A billboard reading "Thank you Istanbul" after Erdogan's presidential victory last year. Photo: Chris McGrath/Getty Images

Voters in Turkey’s largest cities have dealt President Recep Tayyip Erdogan a sharp rebuke.

Why it matters: A sputtering economy and an uncharacteristically united opposition unleashed a tide of opposition victories in municipal elections across the country Sunday that were widely seen as a referendum on Erdogan.

Catch up quick:

  • Erdogan wasn't on the ballot, but he campaigned vigorously for weeks. He railed against enemies foreign and domestic and suggested only he was strong enough to defend Turkey against them.
  • Erdogan’s Justice and Development Party (AKP) and its nationalist allies did manage 52% of the national vote. But they lost control of Ankara, the capital, and are set to lose in Istanbul — Turkey’s economic and cultural center and the city that made Erdogan a national figure when it elected him mayor in 1994.

The big picture: Soner Cagaptay, a fellow at the Washington Institute and author of "The New Sultan," tells me that if Erdogan is forced to concede Istanbul, “the idea that he’s the omnipotent president who controls everything will be challenged.”

Between the lines: Erdogan has increased his powers and deepened his control over the media during a tumultuous five-year period in which Turkey has had seven elections, Cagaptay says. That dynamic didn't change overnight. With no further elections scheduled until 2023, this could even be a chance for a reset — but that will depend on Erdogan’s next move.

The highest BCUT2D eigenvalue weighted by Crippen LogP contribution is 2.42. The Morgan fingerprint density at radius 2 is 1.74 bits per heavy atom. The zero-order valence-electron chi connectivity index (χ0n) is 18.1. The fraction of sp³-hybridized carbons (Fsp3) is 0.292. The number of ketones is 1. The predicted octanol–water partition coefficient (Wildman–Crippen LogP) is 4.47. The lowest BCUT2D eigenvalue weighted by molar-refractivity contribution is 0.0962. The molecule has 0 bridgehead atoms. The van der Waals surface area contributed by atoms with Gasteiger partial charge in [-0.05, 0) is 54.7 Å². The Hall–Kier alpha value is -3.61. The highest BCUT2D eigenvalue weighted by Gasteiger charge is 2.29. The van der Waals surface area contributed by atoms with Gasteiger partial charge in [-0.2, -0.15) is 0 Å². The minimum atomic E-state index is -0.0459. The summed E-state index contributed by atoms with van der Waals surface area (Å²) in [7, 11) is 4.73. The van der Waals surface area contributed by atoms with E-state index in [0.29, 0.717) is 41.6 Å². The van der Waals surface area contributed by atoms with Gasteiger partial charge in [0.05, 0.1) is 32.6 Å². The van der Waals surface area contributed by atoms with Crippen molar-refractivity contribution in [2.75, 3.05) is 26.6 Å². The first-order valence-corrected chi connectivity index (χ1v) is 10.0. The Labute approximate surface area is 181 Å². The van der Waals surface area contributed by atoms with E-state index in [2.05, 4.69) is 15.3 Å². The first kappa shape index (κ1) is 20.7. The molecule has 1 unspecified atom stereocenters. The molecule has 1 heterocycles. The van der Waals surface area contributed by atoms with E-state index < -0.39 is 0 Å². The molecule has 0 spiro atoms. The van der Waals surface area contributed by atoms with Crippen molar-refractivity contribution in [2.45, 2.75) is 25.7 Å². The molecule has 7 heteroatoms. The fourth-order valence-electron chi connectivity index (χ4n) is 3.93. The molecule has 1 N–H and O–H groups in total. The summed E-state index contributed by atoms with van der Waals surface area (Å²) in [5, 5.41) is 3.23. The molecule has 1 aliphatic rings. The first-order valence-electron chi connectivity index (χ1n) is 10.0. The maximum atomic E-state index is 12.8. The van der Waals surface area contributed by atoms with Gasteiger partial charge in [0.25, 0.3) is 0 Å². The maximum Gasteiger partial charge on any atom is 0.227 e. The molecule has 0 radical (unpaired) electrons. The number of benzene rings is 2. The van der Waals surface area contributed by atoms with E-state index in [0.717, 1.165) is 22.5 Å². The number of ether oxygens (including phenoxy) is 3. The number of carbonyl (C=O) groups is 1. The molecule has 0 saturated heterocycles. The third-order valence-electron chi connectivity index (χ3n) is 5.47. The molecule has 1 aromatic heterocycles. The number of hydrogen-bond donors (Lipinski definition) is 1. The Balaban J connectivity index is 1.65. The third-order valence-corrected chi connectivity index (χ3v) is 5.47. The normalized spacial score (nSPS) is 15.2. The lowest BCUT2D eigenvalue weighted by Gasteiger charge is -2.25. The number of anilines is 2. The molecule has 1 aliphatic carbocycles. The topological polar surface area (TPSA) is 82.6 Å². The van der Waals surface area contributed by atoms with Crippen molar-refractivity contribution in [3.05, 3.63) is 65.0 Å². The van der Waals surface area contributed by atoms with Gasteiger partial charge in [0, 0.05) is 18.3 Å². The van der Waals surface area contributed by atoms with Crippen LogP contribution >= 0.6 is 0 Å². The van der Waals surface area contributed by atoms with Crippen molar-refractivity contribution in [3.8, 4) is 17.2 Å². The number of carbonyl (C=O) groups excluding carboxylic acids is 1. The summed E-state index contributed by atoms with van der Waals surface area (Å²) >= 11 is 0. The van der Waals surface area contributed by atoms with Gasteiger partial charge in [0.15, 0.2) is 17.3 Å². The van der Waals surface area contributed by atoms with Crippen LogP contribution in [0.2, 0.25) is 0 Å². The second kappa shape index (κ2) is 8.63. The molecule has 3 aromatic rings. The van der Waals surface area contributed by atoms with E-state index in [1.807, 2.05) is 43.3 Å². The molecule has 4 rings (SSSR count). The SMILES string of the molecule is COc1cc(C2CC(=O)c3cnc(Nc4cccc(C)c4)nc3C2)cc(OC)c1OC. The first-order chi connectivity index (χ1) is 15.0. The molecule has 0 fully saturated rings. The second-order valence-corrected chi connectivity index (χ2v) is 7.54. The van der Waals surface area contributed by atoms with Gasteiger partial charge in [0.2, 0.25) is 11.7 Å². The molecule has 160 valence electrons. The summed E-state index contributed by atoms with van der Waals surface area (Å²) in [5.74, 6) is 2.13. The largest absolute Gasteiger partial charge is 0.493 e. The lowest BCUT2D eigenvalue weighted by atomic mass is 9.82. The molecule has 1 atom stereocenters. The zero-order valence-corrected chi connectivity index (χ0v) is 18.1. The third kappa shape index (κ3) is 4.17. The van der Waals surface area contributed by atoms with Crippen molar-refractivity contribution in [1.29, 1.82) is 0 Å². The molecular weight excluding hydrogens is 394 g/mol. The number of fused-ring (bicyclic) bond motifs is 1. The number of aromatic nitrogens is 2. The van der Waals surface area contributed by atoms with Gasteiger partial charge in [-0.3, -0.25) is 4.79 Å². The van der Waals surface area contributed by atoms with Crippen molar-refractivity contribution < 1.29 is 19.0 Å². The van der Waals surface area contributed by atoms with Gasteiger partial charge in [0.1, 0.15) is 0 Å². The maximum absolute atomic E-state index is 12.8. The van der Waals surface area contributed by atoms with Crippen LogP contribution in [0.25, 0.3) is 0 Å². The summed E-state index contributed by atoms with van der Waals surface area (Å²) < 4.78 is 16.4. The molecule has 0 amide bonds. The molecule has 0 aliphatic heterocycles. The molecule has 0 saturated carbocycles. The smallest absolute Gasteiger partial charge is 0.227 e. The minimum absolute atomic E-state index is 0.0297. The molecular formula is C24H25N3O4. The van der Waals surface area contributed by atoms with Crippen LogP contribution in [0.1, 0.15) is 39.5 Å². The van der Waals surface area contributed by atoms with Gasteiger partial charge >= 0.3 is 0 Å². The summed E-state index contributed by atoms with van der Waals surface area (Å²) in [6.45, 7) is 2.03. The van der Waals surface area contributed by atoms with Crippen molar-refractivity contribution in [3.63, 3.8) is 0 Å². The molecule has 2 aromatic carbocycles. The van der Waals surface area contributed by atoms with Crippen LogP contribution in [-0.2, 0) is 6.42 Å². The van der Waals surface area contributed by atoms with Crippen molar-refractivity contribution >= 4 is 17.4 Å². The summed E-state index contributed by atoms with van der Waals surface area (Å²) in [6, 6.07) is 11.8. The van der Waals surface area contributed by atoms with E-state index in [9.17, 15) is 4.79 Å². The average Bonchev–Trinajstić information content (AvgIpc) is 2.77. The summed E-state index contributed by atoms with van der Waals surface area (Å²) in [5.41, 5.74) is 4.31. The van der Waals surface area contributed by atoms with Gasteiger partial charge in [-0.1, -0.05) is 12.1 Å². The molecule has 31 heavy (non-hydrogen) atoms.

• At the time of writing, the AKP has yet to concede defeat in Istanbul despite an insurmountable (though razor-thin) deficit in the vote count. Erdogan's allies have suggested they’ll challenge the results. That’s unsurprising, as Istanbul is a crucial seat of power and source of funds for the AKP.

Cagaptay notes that the apparent victory in Istanbul has launched Ekrem Imamoglu of the Republican People’s Party into the national spotlight.

  • Imamoglu was up against “nearly insurmountable odds in a very hostile media environment,” Cagaptay says. When he began to pull ahead last night, the official news agency stopped publishing results. His victory speech wasn’t even aired on the major TV networks.
  • Still, the mayor-in-waiting campaigned skillfully and offered an attractive alternative at a time when Erdogan’s economic magic dust appears to have run out and his nationalist appeal is grating on some voters.

What to watch: “He could be someone, if he does become mayor of Istanbul, who could challenge Erdogan in 4.5 years’ time,” Cagaptay says of Imamoglu. Having carved that path to power himself, Erdogan will be watching closely.

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